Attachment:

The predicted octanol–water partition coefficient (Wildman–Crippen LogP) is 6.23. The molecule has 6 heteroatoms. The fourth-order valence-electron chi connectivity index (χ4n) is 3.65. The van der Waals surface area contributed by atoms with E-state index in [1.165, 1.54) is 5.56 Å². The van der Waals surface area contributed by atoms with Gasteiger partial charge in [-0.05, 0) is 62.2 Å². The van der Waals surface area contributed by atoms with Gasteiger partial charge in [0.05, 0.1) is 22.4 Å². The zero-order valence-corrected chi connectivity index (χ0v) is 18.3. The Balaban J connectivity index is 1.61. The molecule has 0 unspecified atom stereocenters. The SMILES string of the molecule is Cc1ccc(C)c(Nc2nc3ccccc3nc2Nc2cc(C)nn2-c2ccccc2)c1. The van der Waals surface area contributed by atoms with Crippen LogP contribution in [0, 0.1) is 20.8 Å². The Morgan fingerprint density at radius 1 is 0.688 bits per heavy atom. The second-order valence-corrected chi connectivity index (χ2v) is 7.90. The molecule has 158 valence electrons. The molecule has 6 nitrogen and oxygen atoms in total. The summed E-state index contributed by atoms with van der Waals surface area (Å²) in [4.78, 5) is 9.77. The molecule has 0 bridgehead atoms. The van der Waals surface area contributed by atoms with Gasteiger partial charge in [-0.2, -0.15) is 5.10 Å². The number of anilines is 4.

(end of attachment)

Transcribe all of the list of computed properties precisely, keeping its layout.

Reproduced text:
The predicted octanol–water partition coefficient (Wildman–Crippen LogP) is 6.23. The molecule has 6 heteroatoms. The fourth-order valence-electron chi connectivity index (χ4n) is 3.65. The van der Waals surface area contributed by atoms with E-state index in [1.165, 1.54) is 5.56 Å². The van der Waals surface area contributed by atoms with Gasteiger partial charge in [-0.05, 0) is 62.2 Å². The van der Waals surface area contributed by atoms with Gasteiger partial charge in [0.05, 0.1) is 22.4 Å². The zero-order valence-corrected chi connectivity index (χ0v) is 18.3. The Balaban J connectivity index is 1.61. The molecule has 0 unspecified atom stereocenters. The SMILES string of the molecule is Cc1ccc(C)c(Nc2nc3ccccc3nc2Nc2cc(C)nn2-c2ccccc2)c1. The van der Waals surface area contributed by atoms with Crippen LogP contribution in [0, 0.1) is 20.8 Å². The Morgan fingerprint density at radius 1 is 0.688 bits per heavy atom. The second-order valence-corrected chi connectivity index (χ2v) is 7.90. The molecule has 158 valence electrons. The molecule has 6 nitrogen and oxygen atoms in total. The summed E-state index contributed by atoms with van der Waals surface area (Å²) in [4.78, 5) is 9.77. The molecule has 0 bridgehead atoms. The van der Waals surface area contributed by atoms with Gasteiger partial charge in [-0.2, -0.15) is 5.10 Å². The number of anilines is 4.